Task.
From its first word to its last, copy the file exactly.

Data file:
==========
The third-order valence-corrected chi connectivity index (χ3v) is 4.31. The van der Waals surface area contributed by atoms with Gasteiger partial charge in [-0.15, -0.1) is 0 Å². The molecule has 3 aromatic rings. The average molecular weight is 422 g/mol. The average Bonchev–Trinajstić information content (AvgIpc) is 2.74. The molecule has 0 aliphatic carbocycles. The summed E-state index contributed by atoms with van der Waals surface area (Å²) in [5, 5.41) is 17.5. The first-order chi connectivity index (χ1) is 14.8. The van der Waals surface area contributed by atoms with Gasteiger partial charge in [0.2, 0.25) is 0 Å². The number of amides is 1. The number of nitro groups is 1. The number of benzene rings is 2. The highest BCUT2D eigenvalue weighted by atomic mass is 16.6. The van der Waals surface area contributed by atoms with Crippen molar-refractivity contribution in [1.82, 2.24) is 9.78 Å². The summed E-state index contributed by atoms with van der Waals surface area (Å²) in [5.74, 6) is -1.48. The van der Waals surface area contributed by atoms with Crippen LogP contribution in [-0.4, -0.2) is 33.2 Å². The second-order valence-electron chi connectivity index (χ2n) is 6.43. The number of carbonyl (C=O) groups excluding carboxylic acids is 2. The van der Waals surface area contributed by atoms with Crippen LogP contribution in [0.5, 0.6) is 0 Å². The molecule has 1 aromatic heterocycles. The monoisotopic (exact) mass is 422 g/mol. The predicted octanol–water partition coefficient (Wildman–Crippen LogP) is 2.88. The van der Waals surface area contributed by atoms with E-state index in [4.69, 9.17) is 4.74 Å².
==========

The third-order valence-corrected chi connectivity index (χ3v) is 4.31. The van der Waals surface area contributed by atoms with Gasteiger partial charge in [-0.15, -0.1) is 0 Å². The molecule has 3 aromatic rings. The average molecular weight is 422 g/mol. The average Bonchev–Trinajstić information content (AvgIpc) is 2.74. The molecule has 0 aliphatic carbocycles. The summed E-state index contributed by atoms with van der Waals surface area (Å²) in [5, 5.41) is 17.5. The first-order chi connectivity index (χ1) is 14.8. The van der Waals surface area contributed by atoms with Gasteiger partial charge in [0.2, 0.25) is 0 Å². The number of amides is 1. The number of nitro groups is 1. The number of benzene rings is 2. The highest BCUT2D eigenvalue weighted by atomic mass is 16.6. The van der Waals surface area contributed by atoms with Crippen molar-refractivity contribution in [1.82, 2.24) is 9.78 Å². The summed E-state index contributed by atoms with van der Waals surface area (Å²) in [5.74, 6) is -1.48. The van der Waals surface area contributed by atoms with Crippen LogP contribution in [-0.4, -0.2) is 33.2 Å². The second-order valence-electron chi connectivity index (χ2n) is 6.43. The number of carbonyl (C=O) groups excluding carboxylic acids is 2. The van der Waals surface area contributed by atoms with Crippen LogP contribution in [0.5, 0.6) is 0 Å². The molecule has 1 aromatic heterocycles. The monoisotopic (exact) mass is 422 g/mol. The predicted octanol–water partition coefficient (Wildman–Crippen LogP) is 2.88. The van der Waals surface area contributed by atoms with E-state index in [4.69, 9.17) is 4.74 Å².